“We’re going through another force structure assessment right now, but based on the hard work we’ve done over the last five or six years we’re thinking about how we would fight,” Gilday said. “How would we fight differently in terms of a wide, vast ocean like the Pacific?”

For the last three years, the Navy’s future force structure has been in flux, undergoing several different fleet reviews while the Department of the Navy and Pentagon leadership underwent unprecedented churn in 2019 and 2020.

The attempt at a force structure assessment led to the Trump administration releasing an ambitious fleet plan toward the end of its tenure. The Biden administration shelved the plan shortly after President Joe Biden took office, prompting the Navy and the Office of the Secretary of the Defense to again reevaluate the force under new Pentagon leadership and the prospect of a flat budget outlay.

Marine Corps Commandant Gen. David Berger and Chief of Naval Operations Adm. Mike Gilday speaking at WEST 2022 on Feb. 18, 2022.

Over the last year, the Navy has set out on an aggressive testing program to refine the emerging Distributed Maritime Operations concept that will connect crewed and unmanned ships and aircraft to operate in concert across the vast distances of the Pacific.

In particular, Large Scale Exercise 2021 tested DMO in addition to the Marines Corps’ Expeditionary Advanced Base Operations and Littoral Operations in a Contested Environment across three combatant commands in a networked exercise with live and simulated exercises. The Navy and Marines are also testing deployed carrier strike and amphibious ready groups with complicated battle problems that further test the underlying concepts. Meanwhile, in U.S. 5th Fleet, the ongoing testing of small unmanned vessels is refining how the service thinks about employing them in the future.

“The real message I wanted to get out of those numbers, it’s actually grounded on how we’re going to fight,” he said.

Meanwhile, the Marine Corps has an ongoing amphibious ship requirements study that it will ultimately deliver to Navy Secretary Carlos Del Toro. Marine Corps Commandant Gen. David Berger said the study is about 30 to 45 days away from completion and he expects the analysis to call for approximately 31 amphibious ships. So far, Del Toro has received two progress updates about the study, Berger said.

“If it’s anything like the previous studies – we’ve had I think 12 studies in the last 13 years – every one of them came out about 31 amphib ships,” Berger told reporters at WEST. “So I don’t know what this one will come to, but I can’t see it radically different from that. That’s requirements. That’s our Marine Corps requirement. That’s maybe different from what the nation can afford.”

The study is assessing the requirements for both large amphibious ships and the Light Amphibious Warship, which the Marine Corps wants to shuttle Marines around islands and shorelines in the Indo-Pacific. LAW is supposed to have a beaching capability so it can easily deliver Marines to the shore. While the Marine Corps is behind the push for LAW, money to purchase the platform would come out of the Navy’s shipbuilding account.

Gilday’s affirmation of the fleet follows reports the that the Biden administration is planning late influx funds into the Pentagon budget for FY 2023. USNI News reported earlier this week that the new topline could be as high $773 billion.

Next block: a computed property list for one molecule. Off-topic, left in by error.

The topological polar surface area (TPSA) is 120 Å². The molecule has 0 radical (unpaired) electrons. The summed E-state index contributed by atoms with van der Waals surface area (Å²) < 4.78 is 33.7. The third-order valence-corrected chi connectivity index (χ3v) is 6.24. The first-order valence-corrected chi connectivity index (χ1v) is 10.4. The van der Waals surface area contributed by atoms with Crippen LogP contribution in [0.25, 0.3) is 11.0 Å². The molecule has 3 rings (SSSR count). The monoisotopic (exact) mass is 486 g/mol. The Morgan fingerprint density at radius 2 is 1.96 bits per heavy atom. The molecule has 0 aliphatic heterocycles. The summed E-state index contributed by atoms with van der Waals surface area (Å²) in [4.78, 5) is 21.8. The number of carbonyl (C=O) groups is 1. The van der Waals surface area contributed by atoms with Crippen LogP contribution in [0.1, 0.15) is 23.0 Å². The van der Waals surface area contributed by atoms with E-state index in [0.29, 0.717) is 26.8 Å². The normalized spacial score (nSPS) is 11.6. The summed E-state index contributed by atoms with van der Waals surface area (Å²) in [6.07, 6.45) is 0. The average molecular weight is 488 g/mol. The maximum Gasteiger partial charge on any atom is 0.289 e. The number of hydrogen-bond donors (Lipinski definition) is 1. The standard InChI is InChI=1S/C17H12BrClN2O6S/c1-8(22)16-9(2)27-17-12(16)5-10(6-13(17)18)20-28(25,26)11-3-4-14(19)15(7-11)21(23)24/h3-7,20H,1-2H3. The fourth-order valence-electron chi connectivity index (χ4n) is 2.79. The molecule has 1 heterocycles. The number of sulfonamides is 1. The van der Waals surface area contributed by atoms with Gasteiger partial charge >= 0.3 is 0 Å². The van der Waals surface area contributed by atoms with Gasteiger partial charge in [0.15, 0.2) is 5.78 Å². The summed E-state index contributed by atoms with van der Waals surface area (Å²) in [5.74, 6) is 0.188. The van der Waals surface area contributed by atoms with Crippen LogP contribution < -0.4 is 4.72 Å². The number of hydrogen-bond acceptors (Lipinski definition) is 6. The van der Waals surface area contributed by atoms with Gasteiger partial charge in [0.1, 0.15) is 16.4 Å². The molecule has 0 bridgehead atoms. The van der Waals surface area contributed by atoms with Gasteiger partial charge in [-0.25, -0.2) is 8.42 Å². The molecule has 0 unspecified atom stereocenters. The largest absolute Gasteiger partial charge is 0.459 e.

Top Stories 2021: U.S. Marine Corps Acquisition

This post is part of a series looking back at the top naval stories from 2021. The Marine Corps this year continued its journey to meet Marine Corps commandant Gen. David Berger’s strategic vision for the force by pursuing systems to enable the service’s Force Design 2030 goals. With a focus on operating in the vast […]

U.S. Marines with 1st Marine Logistics Group, return fire during a convoy training exercise in Camp Pendleton California. Oct 7, 2021. US Marine Corps Photo

This post is part of a series looking back at the top naval stories from 2021.

The Marine Corps this year continued its journey to meet Marine Corps commandant Gen. David Berger’s strategic vision for the force by pursuing systems to enable the service’s Force Design 2030 goals.

With a focus on operating in the vast region of the Indo-Pacific, the Marines have made capabilities like anti-ship missiles a top priority for the island-hopping campaign that would prove out the Corps’ Expeditionary Advanced Base Operations (EABO) concept.

The service also continued to make progress on ground and aerial systems crucial to the Marine Corps’ modernization efforts.

Naval Strike Missile

An Oshkosh-built Remotely Operated Ground Unit for Expeditionary (ROGUE) Fires vehicle with a Naval Strike Missile attached during a November 2020 test at Point Mugu, Calif. US Navy Photo

Central to the Marine Corps’ strategy is acquiring ground-based anti-ship missiles, which the service envisions Marines firing from ad hoc bases on island and archipelagos throughout the Pacific. The missiles will be a key capability for the Marine Littoral Regiment, a unit construct the Marine Corps is experimenting within the Pacific.

The Marine Corps asked for 29 Naval Strike Missiles in the Fiscal Year 2022 budget request and 35 additional NSMs appeared at the top of the service’s annual unfunded priorities list.

The Marines plan to field the missiles on a modified Joint Light Tactical Vehicle and have already tested out this concept, known as the Navy-Marine Corps Expeditionary Ship Interdiction System (NMESIS). Earlier this year, the Marine Corps announced it performed a test in late 2020 with Raytheon using a Remotely Operated Ground Unit for Expeditionary (ROGUE) Fires truck to launch a Naval Strike Missile.